Environmental groups seek Biden moratorium on carbon dioxide pipelines
A carbon dioxide pipeline break in 2020 in Mississippi sickened dozens. (Photo courtesy of the Pipeline and Hazardous Materials Safety Administration)
President Joe Biden should prevent the construction of new carbon dioxide pipelines until changes to federal rules are adopted to increase their safety, opponents of the projects said Thursday.
The call for an executive order to stall the projects comes as federal regulators consider changes to pipeline requirements and are set to hold a two-day meeting in Des Moines, Iowa, next week to discuss their safety and gain public feedback.
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Biden has little say over whether Iowa regulators issue hazardous liquid pipeline permits to the three companies who currently seek them. Approval from the federal Pipeline and Hazardous Materials Safety Administration, which regulates the pipelines from a safety perspective, is not required by Iowa Utilities Board’s permit process, said Don Tormey, an IUB spokesperson.
However, pipeline opponents said Biden could potentially block their construction on federal lands and across certain waterways.
“President Biden has the power to put a halt to the carbon capture scam by issuing an executive order and directing federal agencies to restrict permits for projects until regulatory safeguards are in place,” said Jim Walsh, policy director for Food & Water Watch.
That group and others have for months sought to halt the state permitting processes while PHMSA considers changes to its safety requirements in light of a carbon dioxide pipeline rupture in Mississippi that sickened 45 people in 2020.
“We are talking about a hazardous material that can cause rapid health effects over a very short period of time,” said Ted Schettler, science director for the Science and Environmental Health Network, who warned that there aren’t adequate regulations of the pipelines.
A confluence of factors
The pipeline rupture in Satartia, Mississippi, has been a rallying cry for those who oppose carbon dioxide pipelines. They object to the projects because of the generous federal tax incentives for capturing the greenhouse gas from ethanol plants and other emitters, the potential for the pipelines to prolong the use of fossil fuels for energy, and for what they see as the erosion of property rights for landowners who lie in the pipeline paths.
There’s also the issue of public safety. A PHMSA review of the Satartia incident found that operator Denbury Gulf Coast Pipelines failed to anticipate threats to the integrity of its pipeline, underestimated the areas that could be affected by a breach, and failed to notify local officials of a safety hazard.
Jesse Harris, director of public affairs for Summit Carbon Solutions, which seeks to build one of the pipelines in Iowa, said the company learned from Denbury’s mistakes and incorporated that into its design and operations plans. He noted that the company was found by federal regulators to be in “non-compliance with multiple existing regulations.”
A PHMSA report also noted: “The weather conditions and unique topography of the accident site prevented the CO2 vapor from rapidly dispersing and allowing a plume to form that migrated toward Satartia.”
That is not typical, a PHMSA administrator told state lawmakers this year. The administrator noted about 100 unintentional carbon dioxide releases from pipelines in the past two decades — all of them smaller than the Mississippi release — and one resulting injury.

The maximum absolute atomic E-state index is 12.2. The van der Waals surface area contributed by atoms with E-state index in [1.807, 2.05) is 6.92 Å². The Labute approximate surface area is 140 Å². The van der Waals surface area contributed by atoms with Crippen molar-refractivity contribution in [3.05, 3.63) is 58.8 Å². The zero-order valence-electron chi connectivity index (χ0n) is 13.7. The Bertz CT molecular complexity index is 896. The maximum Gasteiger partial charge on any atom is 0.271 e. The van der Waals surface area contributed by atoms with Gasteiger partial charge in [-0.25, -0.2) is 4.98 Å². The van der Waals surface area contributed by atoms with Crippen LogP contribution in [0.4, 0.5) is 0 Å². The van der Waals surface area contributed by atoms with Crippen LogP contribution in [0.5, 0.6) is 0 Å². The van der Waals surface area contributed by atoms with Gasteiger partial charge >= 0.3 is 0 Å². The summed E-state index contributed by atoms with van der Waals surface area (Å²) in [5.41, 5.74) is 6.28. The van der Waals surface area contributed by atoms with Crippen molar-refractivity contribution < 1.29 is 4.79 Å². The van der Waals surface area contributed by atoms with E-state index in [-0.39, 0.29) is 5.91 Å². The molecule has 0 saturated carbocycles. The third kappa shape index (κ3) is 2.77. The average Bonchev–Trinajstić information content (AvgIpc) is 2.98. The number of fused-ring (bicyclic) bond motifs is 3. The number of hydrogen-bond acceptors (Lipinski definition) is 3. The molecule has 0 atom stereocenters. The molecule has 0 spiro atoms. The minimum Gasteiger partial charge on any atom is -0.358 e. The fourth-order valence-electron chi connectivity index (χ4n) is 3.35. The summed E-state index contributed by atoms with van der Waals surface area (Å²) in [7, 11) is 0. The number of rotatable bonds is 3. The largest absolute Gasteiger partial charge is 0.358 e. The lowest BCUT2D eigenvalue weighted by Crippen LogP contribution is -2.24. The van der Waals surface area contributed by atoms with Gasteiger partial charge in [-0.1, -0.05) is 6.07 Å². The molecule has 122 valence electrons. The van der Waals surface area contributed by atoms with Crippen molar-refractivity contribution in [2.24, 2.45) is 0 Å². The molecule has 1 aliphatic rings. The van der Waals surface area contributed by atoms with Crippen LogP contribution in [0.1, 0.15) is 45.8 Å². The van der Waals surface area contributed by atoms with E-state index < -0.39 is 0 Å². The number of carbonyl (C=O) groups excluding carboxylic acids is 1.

“What the normal situation is: you have a release of carbon dioxide, you’ve got warm air and it goes up in the air,” said Linda Daugherty, the administrator. “There’s already CO2 in the atmosphere. It just goes up. There’s wind, and it’ll mix it up and disperse it.”
But the potential for another confluence of factors that mimic the Mississippi situation means that the pipelines need more robust safety requirements, pipeline opponents argue.
“There’s no requirement to add an odorant into the pipeline so that the public could know that there is a dangerous level of CO2 that could be asphyxiating them,” said Bill Caram, executive director of the Pipeline Safety Trust. “We need better regulations to identify the communities that could be impacted in the case of a pipeline failure. Notably, Satartia was not identified by the operator Denbury as being potentially impacted by the failure.”
The Satartia rupture was preceded by heavy rains that caused a landslide around a section of pipe, but Caram said more should be done to reduce subtle, longer-term threats to the integrity of the pipelines.
One of those threats is corrosion that is caused by contaminants. Navigator CO2 Ventures, one of the three companies that proposes a pipeline in Iowa, has said ethanol plants are an ideal source of carbon dioxide because their emissions have reduced contaminants.
“But when we start looking at capturing CO2 from power plants and things like that, there will be more water and other impurities that pose both public health risks and pipeline integrity risks to these pipelines,” Caram said.
A PHMSA draft of the new proposed rules is expected early next year.
The agency’s “CO2 Public Meeting 2023” is set to be held May 31 and June 1 in Des Moines.
This story was originally published by Iowa Capital Dispatch, which like South Dakota Searchlight is part of States Newsroom, a network of news bureaus supported by grants and a coalition of donors as a 501c(3) public charity. Iowa Capital Dispatch maintains editorial independence. Contact Editor Kathie Obradovich for questions: [email protected]. Follow Iowa Capital Dispatch on Facebook and Twitter.
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